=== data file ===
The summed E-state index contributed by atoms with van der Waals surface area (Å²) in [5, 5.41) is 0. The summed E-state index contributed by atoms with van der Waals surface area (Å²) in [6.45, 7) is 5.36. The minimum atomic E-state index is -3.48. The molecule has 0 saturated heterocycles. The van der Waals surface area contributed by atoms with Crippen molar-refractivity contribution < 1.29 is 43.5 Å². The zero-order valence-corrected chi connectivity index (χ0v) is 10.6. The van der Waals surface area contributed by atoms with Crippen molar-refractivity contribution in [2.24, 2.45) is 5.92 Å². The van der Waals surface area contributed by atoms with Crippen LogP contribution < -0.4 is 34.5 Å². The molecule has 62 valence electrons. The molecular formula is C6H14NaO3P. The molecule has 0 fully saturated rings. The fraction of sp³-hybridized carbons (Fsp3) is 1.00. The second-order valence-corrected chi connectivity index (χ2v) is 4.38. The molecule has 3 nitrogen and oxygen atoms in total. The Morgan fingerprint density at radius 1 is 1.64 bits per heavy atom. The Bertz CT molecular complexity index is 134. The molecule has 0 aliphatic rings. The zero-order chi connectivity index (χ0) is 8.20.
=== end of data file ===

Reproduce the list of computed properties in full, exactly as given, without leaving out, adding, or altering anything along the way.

The summed E-state index contributed by atoms with van der Waals surface area (Å²) in [5, 5.41) is 0. The summed E-state index contributed by atoms with van der Waals surface area (Å²) in [6.45, 7) is 5.36. The minimum atomic E-state index is -3.48. The molecule has 0 saturated heterocycles. The van der Waals surface area contributed by atoms with Crippen molar-refractivity contribution < 1.29 is 43.5 Å². The zero-order valence-corrected chi connectivity index (χ0v) is 10.6. The van der Waals surface area contributed by atoms with Crippen molar-refractivity contribution in [2.24, 2.45) is 5.92 Å². The van der Waals surface area contributed by atoms with Crippen LogP contribution < -0.4 is 34.5 Å². The molecule has 62 valence electrons. The molecular formula is C6H14NaO3P. The molecule has 0 fully saturated rings. The fraction of sp³-hybridized carbons (Fsp3) is 1.00. The second-order valence-corrected chi connectivity index (χ2v) is 4.38. The molecule has 3 nitrogen and oxygen atoms in total. The Morgan fingerprint density at radius 1 is 1.64 bits per heavy atom. The Bertz CT molecular complexity index is 134. The molecule has 0 aliphatic rings. The zero-order chi connectivity index (χ0) is 8.20.